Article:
Tuesday, 21 June 2011

Its time we had a decent living wage! Enough of talk ...

When are our wages going up??
"For a country aiming to be a developed nation in 10 years’ time, it is alarming that 72% of workers earned less than RM1,500." Andrew Lo, The Star columnist who commented this in his column Union Yes on 22 May, 2011.

He further comments, "The World Bank has reported that wages in Malaysia increased by only 2.6% per annum." This is shocking!!

Charles Hector in his blog today commented, "Najib only says policy not minimum wage by end 2011 ..."

The Human Resource Minister Datuk Dr S. Subramaniam said, on May Day that the National Wage Consultation Council bill will be tabled in the next Parliament session. What's happening now? Read Malay Mail

The government seems busy increasing costs of tolls, postage, electricity, removing subsidies such as diesel now fishermen find it hard to fish in deep waters. Consumers now face price hikes in food. Where is it going to end??

Persatuan Sahabat Wanita, Jerit, PSM, Tenaganita, AWAM and other groups are part of Malaysians for a Decent Living Wage. The following is press statement that we would have liked to put out if Parliament was debating it in this session which it is not. We would like your opinion of a decent living wage and whether its time that the government implement it. Isn't it time?
We, Malaysians for a Decent Living Wage express our grave concern that today the  prices of essential goods and services including electricity and gas have risen in the country. More than one-third of our workers currently earn wages below the poverty line income set by the Federal Government and the ranks of the poor will soon increase. We therefore demand that the government immediately enforce a decent living wage and withdraw the price hikes.

A Decent Living Wage for all workers is a reflection of the commitment of the government of the day to bring about justice to workers who form a significant number in the citizenry of the country

Though the Human Resources Minister said that he will introduce a bill on the minimum wage, it is actually to set up a National Wage Advisory Council on the minimum wage. We call instead for A Decent Living Wage Act to be legislated.

One third living below poverty line
As process of essential goods and services escalate, it will become impossible for the 38.8% of the Malaysian workers who live below the poverty line, to live decent lives. Likewise, many other Malaysian workers who earn just above the poverty line income will soon join the ranks of the working poor. Thus, it’s urgent to immediately implement A Decent Living Wage. The Malaysian government needs to recognize that the withdrawal of subsidies before putting in place A Decent Living Wage will have devastating consequences. This will especially affect workers in the lower income brackets, including the middle-class and the new graduates.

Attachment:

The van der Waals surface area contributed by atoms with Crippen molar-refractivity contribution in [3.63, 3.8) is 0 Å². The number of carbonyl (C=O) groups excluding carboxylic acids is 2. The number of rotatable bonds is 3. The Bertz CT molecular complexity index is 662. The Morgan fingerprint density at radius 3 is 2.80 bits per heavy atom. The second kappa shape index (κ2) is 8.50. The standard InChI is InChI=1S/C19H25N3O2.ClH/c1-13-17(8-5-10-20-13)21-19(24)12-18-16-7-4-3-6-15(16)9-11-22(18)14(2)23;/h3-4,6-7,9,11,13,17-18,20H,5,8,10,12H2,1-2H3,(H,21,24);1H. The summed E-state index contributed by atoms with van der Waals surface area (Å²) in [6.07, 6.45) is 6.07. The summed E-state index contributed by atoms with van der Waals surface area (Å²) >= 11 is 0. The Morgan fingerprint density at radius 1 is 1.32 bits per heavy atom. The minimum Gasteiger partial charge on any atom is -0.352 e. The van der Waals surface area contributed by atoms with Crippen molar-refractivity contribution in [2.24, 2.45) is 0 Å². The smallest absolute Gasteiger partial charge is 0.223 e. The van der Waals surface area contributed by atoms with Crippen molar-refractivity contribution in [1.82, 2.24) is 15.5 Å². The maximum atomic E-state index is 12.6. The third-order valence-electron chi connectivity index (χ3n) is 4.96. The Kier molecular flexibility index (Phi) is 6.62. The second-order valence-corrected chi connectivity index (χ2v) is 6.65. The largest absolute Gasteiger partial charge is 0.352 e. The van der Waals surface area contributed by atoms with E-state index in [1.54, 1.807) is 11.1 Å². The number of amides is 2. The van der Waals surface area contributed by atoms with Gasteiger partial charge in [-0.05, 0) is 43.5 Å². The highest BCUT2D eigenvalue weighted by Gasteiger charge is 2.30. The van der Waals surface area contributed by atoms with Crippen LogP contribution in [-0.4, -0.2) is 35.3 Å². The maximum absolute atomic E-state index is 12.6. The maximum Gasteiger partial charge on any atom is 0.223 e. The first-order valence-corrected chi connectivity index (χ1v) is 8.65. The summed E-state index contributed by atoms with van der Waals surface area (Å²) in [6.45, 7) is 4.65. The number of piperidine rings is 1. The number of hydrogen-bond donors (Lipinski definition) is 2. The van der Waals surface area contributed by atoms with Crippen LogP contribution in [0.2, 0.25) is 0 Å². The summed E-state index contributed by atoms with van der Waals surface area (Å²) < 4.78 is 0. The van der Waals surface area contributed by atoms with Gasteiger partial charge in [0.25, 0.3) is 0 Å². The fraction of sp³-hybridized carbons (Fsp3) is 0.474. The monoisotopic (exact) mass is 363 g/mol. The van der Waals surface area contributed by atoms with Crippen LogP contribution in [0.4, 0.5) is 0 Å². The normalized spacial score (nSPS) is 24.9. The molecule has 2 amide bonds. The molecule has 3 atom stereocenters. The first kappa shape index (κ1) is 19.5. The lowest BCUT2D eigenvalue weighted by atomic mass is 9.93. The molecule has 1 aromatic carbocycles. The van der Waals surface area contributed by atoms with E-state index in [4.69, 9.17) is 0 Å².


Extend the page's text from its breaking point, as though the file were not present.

In addition about 70% of the workers spend a major part of their wages to repay debts. New graduates also start off their working lives struggling to repay their student loans. Both blue collar and white collar workers do not earn A Decent Living Wage.

Privatization - has it helped us?
The Malaysian government has privatized almost all essential services from water, electricity to health care. Through these privatization processes, the costs of the services has escalated, leading to workers with low wages making it difficult to have quality of life. Added to the abdication of the state providing the essential services, the government has also failed in providing services like child care and good public transport systems. Thus, we see workers are almost forced to own at least a motorcycle, if not a car, leading to an increase in loans.

Government has no political will
We are disappointed the Malaysian government does not have the political will to ensure that workers can earn A Decent Living Wage despite the Prime Minister’s loud declarations of transforming the country into a high income economy. So far the actions by the government have been the commissioning of studies and research and now a proposal to set up an advisory council. Over the last 15 years none of these actions have translated into A Decent Living Wage. Malaysia is among a handful of countries in the world that do not have a minimum wage. Thailand, Indonesia and Cambodia, our ASEAN partners all have a minimum wage.

A decent living wage is crucial and necessary in order to positively reduce poverty, to bridge the increasing widespread gap between the rich and the poor who remain mainly workers. It is through a basic decent wage structure that we will move to achieving equality and non discrimination.

Formation of council delays process
The process cannot be delayed through the formation of a council but that such a wage can be brought about simultaneously as the country yearns to reach high income level.
We further want to express our grave reservations about the Bill that the Human Resource Minister plans to introduce in the next sitting of Parliament. He has indicated that there will be a Consultative Council on the minimum wage. We call for this council to be independent, transparent and represent a cross sector of the labour market. The appointment criteria should be clearly spelt out and made available for public scrutiny before the appointment process is finalized.

We call on the Malaysian government who was elected by millions of Malaysian workers to pay heed to the interests of these workers. Legislate a decent living wage now!

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